So yes, I think you have helped me demonstrate that AR leads to absurd conclusions that are fundamentally opposed to the operation of natural ecosystems and the existence of biodiversity.

Now, you are free to deny that there is any value worth conserving in ecosystems and biodiversity. Absurdity as such is in the eye of the beholder. But I think the vast majority of contemporary humans would strongly disagree that those are without value.

Furthermore, your inconsistent application of the "tinkering" escape clause reveals which side of this argument is truly "speciesist".
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0 #22 Alex Melonas 2010-05-23 19:44
@Russell: Okay, you have clearly stopped reading the thread because we discussed, again and again, the problem of "tinkering" with "nature" (to change carnivores into herbivores, e.g.) and why, therefore, non-interferenc e is the least harmful (and thus, most ethical) choice. With human animals, on the other hand, sanction and suggesting different choice-patterns so as to avoid harm and death is a reasonable option; indeed, that should be one significant aim of ethical/moral discourse. And since, according to the American Dietetic Association, veganism is healthy at all stages of the life cycle, what and whom we eat is a choice and thus this question is justly open to ethical/moral criticism and sanction.

I am going to stop because in the final analysis Russell YOU have not shown how "animal rights" is "an altogether insane philosophy" but, again, YOU have certainly suggested that IF we take your reasoning about "natural" this and that seriously some rather insane and terrible consequences would result. "Land ethic" fans like yourself need to address the naturalistic and is/ought fallacies in your reasoning that make your conclusions quite silly.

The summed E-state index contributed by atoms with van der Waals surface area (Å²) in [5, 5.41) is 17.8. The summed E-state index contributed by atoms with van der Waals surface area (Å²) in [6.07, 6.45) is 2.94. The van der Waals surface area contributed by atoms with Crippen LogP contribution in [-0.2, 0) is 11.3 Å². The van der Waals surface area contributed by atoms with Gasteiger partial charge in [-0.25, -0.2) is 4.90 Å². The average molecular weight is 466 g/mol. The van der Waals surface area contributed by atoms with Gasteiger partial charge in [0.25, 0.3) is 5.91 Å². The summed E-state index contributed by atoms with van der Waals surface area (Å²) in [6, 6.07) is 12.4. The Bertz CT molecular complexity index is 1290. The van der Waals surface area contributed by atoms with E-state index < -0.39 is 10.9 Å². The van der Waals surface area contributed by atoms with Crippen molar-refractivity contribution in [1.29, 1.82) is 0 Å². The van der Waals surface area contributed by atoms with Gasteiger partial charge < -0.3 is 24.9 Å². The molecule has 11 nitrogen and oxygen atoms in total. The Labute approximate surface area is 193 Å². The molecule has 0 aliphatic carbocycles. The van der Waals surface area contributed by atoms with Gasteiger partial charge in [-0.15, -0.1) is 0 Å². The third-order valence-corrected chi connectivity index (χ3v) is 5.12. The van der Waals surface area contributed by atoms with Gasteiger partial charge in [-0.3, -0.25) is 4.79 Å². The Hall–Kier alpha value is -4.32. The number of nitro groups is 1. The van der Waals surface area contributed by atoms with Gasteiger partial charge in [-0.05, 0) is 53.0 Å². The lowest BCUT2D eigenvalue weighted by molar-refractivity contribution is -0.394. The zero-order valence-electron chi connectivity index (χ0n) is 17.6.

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0 #21 Russell Edwards 2010-05-23 01:35
genetic alterations? What are you alluding to?
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0 #20 Alex Melonas 2010-05-22 23:51
@Russell: We all "interfere with the liberties" of human animals when it comes to say, my "liberty" to assault another, or do violence to you, and that is clearly because your "liberties" end when they begin to cause harm and death. However, when it comes to say carnivorous animals, such interference would NECESSARILY result in genetic alterations, NOT sanction, and therefore the complexity issue arises. Perhaps you should look up the definition of speciesism BEFORE trying to deploy it?
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0 #19 Russell Edwards 2010-05-22 23:41
Alex, you still have not explained why it's OK to interfere with the liberties of a human, but not OK to interfere with the liberties of a non-human animal.

Seems pretty "speciesist" to me.
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0 #18 Alex Melonas 2010-05-22 23:08
@Russell: But the flaw in your reasoning is that you are essentially denying human animals moral agency, denying them rationality, reasoning, and those capacities that distinguish some of us from nonhuman animals. By this denial, you can then revert to the naturalistic fallacy as you've done here and "consider yourself a part of nature".